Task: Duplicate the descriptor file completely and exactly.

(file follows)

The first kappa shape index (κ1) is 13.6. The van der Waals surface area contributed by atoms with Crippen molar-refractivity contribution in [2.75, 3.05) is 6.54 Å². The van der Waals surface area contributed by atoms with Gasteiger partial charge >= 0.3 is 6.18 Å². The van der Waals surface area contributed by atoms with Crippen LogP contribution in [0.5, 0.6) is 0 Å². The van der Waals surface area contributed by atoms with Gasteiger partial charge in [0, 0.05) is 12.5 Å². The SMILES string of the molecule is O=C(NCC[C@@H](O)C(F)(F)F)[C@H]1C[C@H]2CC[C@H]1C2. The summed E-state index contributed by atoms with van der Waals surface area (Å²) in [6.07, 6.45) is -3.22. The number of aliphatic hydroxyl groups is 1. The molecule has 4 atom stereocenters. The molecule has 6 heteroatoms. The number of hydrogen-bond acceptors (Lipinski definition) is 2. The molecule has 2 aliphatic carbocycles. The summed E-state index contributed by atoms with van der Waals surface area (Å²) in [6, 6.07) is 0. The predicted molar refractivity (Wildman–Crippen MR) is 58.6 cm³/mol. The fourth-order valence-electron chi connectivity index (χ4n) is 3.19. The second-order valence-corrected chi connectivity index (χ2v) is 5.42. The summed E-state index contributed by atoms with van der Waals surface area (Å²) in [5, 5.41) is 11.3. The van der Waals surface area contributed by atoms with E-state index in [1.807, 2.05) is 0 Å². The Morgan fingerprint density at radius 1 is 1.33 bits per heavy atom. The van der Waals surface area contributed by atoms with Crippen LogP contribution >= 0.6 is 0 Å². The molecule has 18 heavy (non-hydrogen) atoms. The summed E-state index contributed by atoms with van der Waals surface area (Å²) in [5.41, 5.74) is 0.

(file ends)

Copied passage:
The first kappa shape index (κ1) is 13.6. The van der Waals surface area contributed by atoms with Crippen molar-refractivity contribution in [2.75, 3.05) is 6.54 Å². The van der Waals surface area contributed by atoms with Gasteiger partial charge >= 0.3 is 6.18 Å². The van der Waals surface area contributed by atoms with Crippen LogP contribution in [0.5, 0.6) is 0 Å². The van der Waals surface area contributed by atoms with Gasteiger partial charge in [0, 0.05) is 12.5 Å². The SMILES string of the molecule is O=C(NCC[C@@H](O)C(F)(F)F)[C@H]1C[C@H]2CC[C@H]1C2. The summed E-state index contributed by atoms with van der Waals surface area (Å²) in [6.07, 6.45) is -3.22. The number of aliphatic hydroxyl groups is 1. The molecule has 4 atom stereocenters. The molecule has 6 heteroatoms. The number of hydrogen-bond acceptors (Lipinski definition) is 2. The molecule has 2 aliphatic carbocycles. The summed E-state index contributed by atoms with van der Waals surface area (Å²) in [6, 6.07) is 0. The predicted molar refractivity (Wildman–Crippen MR) is 58.6 cm³/mol. The fourth-order valence-electron chi connectivity index (χ4n) is 3.19. The second-order valence-corrected chi connectivity index (χ2v) is 5.42. The summed E-state index contributed by atoms with van der Waals surface area (Å²) in [5, 5.41) is 11.3. The van der Waals surface area contributed by atoms with E-state index in [1.807, 2.05) is 0 Å². The Morgan fingerprint density at radius 1 is 1.33 bits per heavy atom. The van der Waals surface area contributed by atoms with Crippen LogP contribution >= 0.6 is 0 Å². The molecule has 18 heavy (non-hydrogen) atoms. The summed E-state index contributed by atoms with van der Waals surface area (Å²) in [5.41, 5.74) is 0.